No chance, he'd said. There was no chance the Dallas Cowboys could go into New Orleans, into the Superdome, and beat the mighty Saints. The undefeated Saints. The undefeatable Saints. They'd won 13 in a row. The Cowboys had lost two in a row. They had no chance of winning this game.
He was Tony Dungy. Superbowl winning Tony Dungy. No chance, he'd said.
One really couldn't fault him, though. He'd only said what everyone was thinking, even Cowboys fans. Even Cowboys fans knew there was little chance their team could defeat the indomitable Saints.
The Saints won the toss. Let the slaughter begin. But it wasn't the Saints doing the slaughtering. It was the Cowboys who came out swinging. It was the Cowboys who held the Saints to a three and out in their first possession. It was the Cowboys who scored a touchdown on their first possession. It was the Cowboys who held the Saints to a second consecutive three and out. It was the Cowboys who scored a second consecutive touchdown. These first four possessions would set the tone for the entire game.
By halftime, the Cowboys had done something no other team had done this season--they'd held the mighty Saints to just three points. They'd hit Drew Brees more than he'd been hit all season. If it wasn't sacks, it was hits and hurrys. By the last possession of the game, Anthony Spencer had two sacks, and would have had a third if one had not been called back by a penalty. DeMarcus Ware had a sack and a forced fumble--recovered by the same Anthony Spencer.
At the start of the fourth quarter, the score was Cowboys 24, Saints 3. But the Saints have owned the fourth quarter. They'd dug themselves out of huge holes before. It's how they'd gotten to 13-0. There was no reason to doubt that they could do it this time, too. When the Saints scored their first touchdown, Cowboy and Saints fans alike thought, "Here they come." And when the Saints scored another, Cowboy and Saints fans alike said, "They're rolling now."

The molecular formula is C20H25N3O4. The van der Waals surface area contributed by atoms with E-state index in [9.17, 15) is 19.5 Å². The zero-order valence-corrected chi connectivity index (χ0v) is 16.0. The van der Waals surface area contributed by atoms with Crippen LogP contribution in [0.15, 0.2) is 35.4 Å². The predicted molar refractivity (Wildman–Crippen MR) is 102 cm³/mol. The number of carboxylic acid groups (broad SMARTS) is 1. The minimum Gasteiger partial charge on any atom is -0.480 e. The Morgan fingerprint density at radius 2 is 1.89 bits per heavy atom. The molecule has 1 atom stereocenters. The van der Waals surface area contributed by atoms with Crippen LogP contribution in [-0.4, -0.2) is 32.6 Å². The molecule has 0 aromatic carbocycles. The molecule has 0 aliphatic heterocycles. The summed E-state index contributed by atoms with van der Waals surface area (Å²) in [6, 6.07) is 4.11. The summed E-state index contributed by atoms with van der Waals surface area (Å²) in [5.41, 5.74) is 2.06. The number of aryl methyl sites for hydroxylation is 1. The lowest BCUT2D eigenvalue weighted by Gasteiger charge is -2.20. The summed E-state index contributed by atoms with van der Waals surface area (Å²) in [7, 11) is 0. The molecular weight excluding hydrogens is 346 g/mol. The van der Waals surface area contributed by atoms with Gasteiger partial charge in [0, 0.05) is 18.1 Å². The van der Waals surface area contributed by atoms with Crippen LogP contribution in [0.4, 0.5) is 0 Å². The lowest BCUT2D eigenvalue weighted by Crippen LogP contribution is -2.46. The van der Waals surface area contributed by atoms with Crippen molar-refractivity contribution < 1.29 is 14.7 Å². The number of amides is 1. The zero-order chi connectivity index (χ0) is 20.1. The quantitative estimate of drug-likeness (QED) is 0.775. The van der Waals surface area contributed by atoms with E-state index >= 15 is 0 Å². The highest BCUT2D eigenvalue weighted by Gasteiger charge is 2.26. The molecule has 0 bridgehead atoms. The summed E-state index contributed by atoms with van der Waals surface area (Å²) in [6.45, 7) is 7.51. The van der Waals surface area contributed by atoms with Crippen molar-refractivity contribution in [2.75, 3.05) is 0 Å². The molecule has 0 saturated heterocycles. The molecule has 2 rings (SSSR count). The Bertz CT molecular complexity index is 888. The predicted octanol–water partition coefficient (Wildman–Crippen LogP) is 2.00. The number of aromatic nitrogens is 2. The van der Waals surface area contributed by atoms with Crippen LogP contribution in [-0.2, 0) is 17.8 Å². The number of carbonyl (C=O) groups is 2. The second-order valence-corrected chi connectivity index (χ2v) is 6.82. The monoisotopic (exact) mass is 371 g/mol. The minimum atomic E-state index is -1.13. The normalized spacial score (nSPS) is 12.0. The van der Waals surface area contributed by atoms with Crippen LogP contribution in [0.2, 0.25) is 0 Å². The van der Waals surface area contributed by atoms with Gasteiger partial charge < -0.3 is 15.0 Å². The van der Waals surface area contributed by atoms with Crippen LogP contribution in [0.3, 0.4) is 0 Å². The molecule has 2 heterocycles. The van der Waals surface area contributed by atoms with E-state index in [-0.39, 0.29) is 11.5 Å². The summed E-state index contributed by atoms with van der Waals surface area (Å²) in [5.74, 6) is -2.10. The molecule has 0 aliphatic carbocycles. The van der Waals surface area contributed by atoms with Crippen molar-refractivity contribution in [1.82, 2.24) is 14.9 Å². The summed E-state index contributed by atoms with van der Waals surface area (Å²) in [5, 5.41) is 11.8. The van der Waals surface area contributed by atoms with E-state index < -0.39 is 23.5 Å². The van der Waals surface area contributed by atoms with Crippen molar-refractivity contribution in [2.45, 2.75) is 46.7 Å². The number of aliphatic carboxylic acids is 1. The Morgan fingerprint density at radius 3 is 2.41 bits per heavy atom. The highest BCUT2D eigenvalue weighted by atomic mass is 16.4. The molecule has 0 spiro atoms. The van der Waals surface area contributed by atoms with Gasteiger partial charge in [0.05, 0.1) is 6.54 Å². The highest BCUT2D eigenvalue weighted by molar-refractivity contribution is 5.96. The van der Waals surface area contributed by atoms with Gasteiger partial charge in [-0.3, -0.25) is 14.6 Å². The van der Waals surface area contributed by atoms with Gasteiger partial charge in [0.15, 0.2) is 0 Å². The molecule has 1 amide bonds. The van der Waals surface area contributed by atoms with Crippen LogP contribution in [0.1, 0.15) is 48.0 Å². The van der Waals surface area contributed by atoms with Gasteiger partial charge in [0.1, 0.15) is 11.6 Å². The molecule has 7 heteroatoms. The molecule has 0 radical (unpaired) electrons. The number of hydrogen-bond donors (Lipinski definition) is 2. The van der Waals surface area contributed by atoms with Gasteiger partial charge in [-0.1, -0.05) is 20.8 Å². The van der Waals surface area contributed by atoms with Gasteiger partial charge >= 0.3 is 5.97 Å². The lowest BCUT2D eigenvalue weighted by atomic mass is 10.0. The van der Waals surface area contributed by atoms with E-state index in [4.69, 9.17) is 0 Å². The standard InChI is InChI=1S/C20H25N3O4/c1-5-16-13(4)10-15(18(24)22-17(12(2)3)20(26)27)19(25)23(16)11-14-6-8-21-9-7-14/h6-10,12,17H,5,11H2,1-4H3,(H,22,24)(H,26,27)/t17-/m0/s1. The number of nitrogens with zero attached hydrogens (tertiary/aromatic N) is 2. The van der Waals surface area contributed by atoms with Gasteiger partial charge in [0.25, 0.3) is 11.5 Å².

And when Nick Folk missed what should have been an easy 24 yard field goal to put the game away, Cowboy fans everywhere groaned. This was eerily reminiscent of what had happened in the Saints/Redskins game just two weeks prior. In that game, after Redskins kicker Shaun Shuisham missed a game clinching 23 yard field goal, the Saints came back, tied the game, then won in overtime. Here they had a chance to do the same thing to the Cowboys. But the Cowboys have something the Redskins don't.
They have DeMarcus Ware.
The same DeMarcus Ware who is the heart and soul, not just of the defense, but of the entire team. The same DeMarcus Ware who has what can best be described as a quiet fury. The same DeMarcus Ware who is a beast on the field. The same DeMarcus Ware who once again leads the team in sacks. And yes, the very same DeMarcus Ware who, just six short days ago was strapped to a backboard and carted off the field to the sound of 90,000 Cowboys fans holding their breath.
He hadn't started the game. He'd played mostly on third down situations, working his way slowly back into the game. But on this drive, with the game on the line, yeah, everyone knew he would play every single snap. And the Cowboys needed him. The Saints were driving. They were moving down the field. There were 12 seconds left in the game. Time for one more play.
Drew Brees takes the snap, drops back, and in a moment that is somehow fitting, is sacked by DeMarcus Ware.
Brees fumbles the ball, and it is recovered by Jay Ratliff. All Tony has to do is take a knee, and the game is over. Final score, Cowboys 24, Saints 17.
No chance, he'd said. There was no chance the Dallas Cowboys could go into New Orleans, into the Superdome, and beat the mighty Saints. The undefeated Saints. The undefeatable Saints.
Somebody forgot to tell the Cowboys that.